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Immunizations are crucial

National Infant Immunization Week (NIIW), April 20-27, 2013, is an annual observance to highlight the importance of protecting infants from vaccine-preventable diseases and to celebrate the achievements of immunization programs in promoting healthy communities throughout the United States.

It is also celebrated as part of World Immunization Week, to promote immunization and advance equity in the use of vaccines around the globe.

Immunization is one of the best ways parents can protect their infants from 14 serious childhood diseases before the age of 2 years.

This segment of the population is particularly vulnerable to disease because of their young age and likelihood of more serious complications from illness. They are also the group most dependent on parents to assure their immunization needs are met.

Unless enrolled in daycare, for which Ohio requires certain immunizations, there is no “stopgap” such as that which occurs for older children when they are required to be up to date for shots prior to kindergarten enrollment. Why should you vaccinate?

Many parents believe that serious childhood illnesses like polio, diphtheria, and whooping cough are no longer around.

This is not the case. They are still prevalent in many countries around the world. In fact, children here can still get them if they are not vaccinated and come in contact with someone who has the disease, such as on an airplane flight or any exposure to other people who are not vaccinated.

The only reason these diseases are not widespread in the United States is because of our active vaccination program.

One example of the seriousness of vaccine-preventable diseases is the increase in whooping cough (pertussis) cases or outbreaks reported in 2012.

More than 41,000 cases of pertussis were provisionally reported across the United States during 2012, including 18 deaths. The majority of deaths occurred among infants younger than 3 months of age. This was the most reported cases since 1955.

In 2012, 55 cases of measles were provisionally reported in the United States. These caused four different measles outbreaks in U.S. communities. Measles is brought into the United States by unvaccinated U.S. residents and foreign visitors who get infected when they are in other countries.

Measles is still common in many parts of the world, including Europe, Asia, the Pacific, and Africa. Measles spreads easily, and it can be serious, causing hospitalization and even death. Young children are at highest risk for serious complications from measles.

Vaccinating babies according to the recommended immunization schedule gives them the best protection against 14 serious childhood illnesses – like measles and whooping cough – before they are 2 years old.

The recommended schedule is designed to protect infants and children early in life, when they are most vulnerable and before they are exposed to potentially life-threatening diseases.

Who pays for vaccines?

Most health insurance plans cover the cost of vaccinations, but you should check with your insurance provider before going to the doctor. If you don’t have health insurance, or if your insurance does not cover vaccinations, your child is eligible for vaccines through the Vaccines for Children (VFC) program.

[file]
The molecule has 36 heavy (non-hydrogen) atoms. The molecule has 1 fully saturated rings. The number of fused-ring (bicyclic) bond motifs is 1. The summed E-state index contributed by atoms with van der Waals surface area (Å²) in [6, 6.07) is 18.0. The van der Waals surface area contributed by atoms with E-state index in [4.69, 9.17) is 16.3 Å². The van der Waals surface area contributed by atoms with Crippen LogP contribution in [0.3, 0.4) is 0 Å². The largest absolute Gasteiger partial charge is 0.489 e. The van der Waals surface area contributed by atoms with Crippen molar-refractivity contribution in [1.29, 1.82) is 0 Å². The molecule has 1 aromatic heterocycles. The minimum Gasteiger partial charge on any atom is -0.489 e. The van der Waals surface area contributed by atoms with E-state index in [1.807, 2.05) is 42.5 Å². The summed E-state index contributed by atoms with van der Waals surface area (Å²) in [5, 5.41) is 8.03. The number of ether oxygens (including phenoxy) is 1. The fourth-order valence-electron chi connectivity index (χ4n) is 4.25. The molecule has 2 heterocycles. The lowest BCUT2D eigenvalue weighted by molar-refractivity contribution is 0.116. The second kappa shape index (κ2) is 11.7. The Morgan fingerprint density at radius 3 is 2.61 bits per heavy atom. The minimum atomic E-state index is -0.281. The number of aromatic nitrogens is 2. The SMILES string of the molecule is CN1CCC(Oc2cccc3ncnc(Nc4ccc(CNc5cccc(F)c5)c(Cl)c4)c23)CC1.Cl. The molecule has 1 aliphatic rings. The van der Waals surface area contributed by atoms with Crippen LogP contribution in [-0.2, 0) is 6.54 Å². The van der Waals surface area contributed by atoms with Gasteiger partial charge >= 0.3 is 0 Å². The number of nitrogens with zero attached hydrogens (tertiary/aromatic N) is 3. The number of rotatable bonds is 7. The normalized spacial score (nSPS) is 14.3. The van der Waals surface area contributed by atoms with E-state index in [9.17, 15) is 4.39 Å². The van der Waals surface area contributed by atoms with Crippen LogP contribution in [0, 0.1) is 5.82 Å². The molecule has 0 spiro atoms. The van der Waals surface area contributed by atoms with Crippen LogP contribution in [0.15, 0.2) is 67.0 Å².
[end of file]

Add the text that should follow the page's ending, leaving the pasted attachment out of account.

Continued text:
The VFC Program helps families of eligible children who might not otherwise have access to recommended childhood vaccines. This federal program provides vaccines for eligible children at no cost for the vaccine itself, although an administration fee may apply.

These fees help providers cover the costs of giving the vaccines, including storing the vaccines and paying staff members to give vaccines to patients.

Children younger than 19 years of age are eligible for VFC vaccines if they are:

• Medicaid-eligible

• Uninsured

• American Indian or Alaska Native,

• Underinsured and vaccinated in Federally Qualified Health Centers or Rural Health Clinics and all Ohio Public Health Departments

A child that meets one or more of the above eligibility requirements is eligible to receive VFC vaccine. VFC vaccines cannot be denied to an eligible child if the family can’t afford to pay the administration fee.

In addition to the Lawrence County and Ironton City Health Departments, Lawrence County has nine VFC-participating medical practices. While both health departments are happy to administer vaccines when needed, parents may wish to seek out a VFC provider as their child’s pediatrician, as both the CDC and American Academy of Pediatrics underscore that children are best served in many ways by a “medical home”, to which they go for all their healthcare needs.

In this way, if a child is at the doctor’s office for a sick visit or a checkup they can go ahead and receive any shots due without having to make another trip elsewhere. A list of these may be obtained by calling the health department at 740-532-3962.

Do you have questions about immunization?

• Talk with your child’s health care professional, contact your local or state health department, or call the CDC at 800-CDC-INFO (800-232-4636).

• Visit CDC’s vaccine website for parents


Mary Holtzapfel, RN, is the immunization coordinator for the Lawrence County Health Department and the county’s designated MOBI instructor, a continuing program for physician practices that is designed to update and inform about current immunization information.